Author: Pompeo Molmenti
Elizabeth and Mary
Author: Jane Dunn
"Superb.... A perceptive, suspenseful account." --The New York Times Book Review "Dunn demythologizes Elizabeth and Mary. In humanizing their dynamic and shifting relationship, Dunn describes it as fueled by both rivalry and their natural solidarity as women in an overwhelmingly masculine world." --Boston Herald The political and religious conflicts between Queen Elizabeth I and the doomed Mary, Queen of Scots, have for centuries captured our imagination and inspired memorable dramas played out on stage, screen, and in opera. But few books have brought to life more vividly the exquisite texture of two women’s rivalry, spurred on by the ambitions and machinations of the forceful men who surrounded them. The drama has terrific resonance even now as women continue to struggle in their bid for executive power. Against the backdrop of sixteenth-century England, Scotland, and France, Dunn paints portraits of a pair of protagonists whose formidable strengths were placed in relentless opposition. Protestant Elizabeth, the bastard daughter of Anne Boleyn, whose legitimacy had to be vouchsafed by legal means, glowed with executive ability and a visionary energy as bright as her red hair. Mary, the Catholic successor whom England’s rivals wished to see on the throne, was charming, feminine, and deeply persuasive. That two such women, queens in their own right, should have been contemporaries and neighbours sets in motion a joint biography of rare spark and page-turning power.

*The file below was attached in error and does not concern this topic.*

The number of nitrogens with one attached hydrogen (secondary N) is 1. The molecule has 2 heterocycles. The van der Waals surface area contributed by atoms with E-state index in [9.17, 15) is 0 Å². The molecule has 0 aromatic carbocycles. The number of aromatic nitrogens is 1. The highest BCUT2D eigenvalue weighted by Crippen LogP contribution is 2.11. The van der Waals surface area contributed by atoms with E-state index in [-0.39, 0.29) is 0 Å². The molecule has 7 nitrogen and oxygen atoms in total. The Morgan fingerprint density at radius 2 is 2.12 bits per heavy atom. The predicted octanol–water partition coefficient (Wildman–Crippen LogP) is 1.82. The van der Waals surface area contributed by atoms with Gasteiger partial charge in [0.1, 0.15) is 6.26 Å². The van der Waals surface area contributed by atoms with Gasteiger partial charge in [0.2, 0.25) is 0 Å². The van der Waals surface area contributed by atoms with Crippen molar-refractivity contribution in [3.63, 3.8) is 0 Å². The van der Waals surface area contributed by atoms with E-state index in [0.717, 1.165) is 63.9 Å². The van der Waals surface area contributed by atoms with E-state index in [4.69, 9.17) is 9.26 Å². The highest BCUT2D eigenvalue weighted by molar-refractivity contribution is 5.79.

Author: Elisabetta Viggiani
Publisher: Berghahn Books
If memory was simply about past events, public authorities would never put their ever-shrinking budgets at its service. Rather, memory is actually about the present moment, as Pierre Nora puts it: "Through the past, we venerate above all ourselves." This book examines how collective memory and material culture are used to support present political and ideological needs in contemporary society. Using the memorialization of the Troubles in contemporary Northern Ireland as a case study, this book investigates how non-state, often proscribed, organizations have filled a societal vacuum in the creation of public memorials. In particular, these groups have sifted through the past to propose "official" collective narratives of national identification, historical legitimation, and moral justifications for violence.
The Last Godfathers
Author: John Follain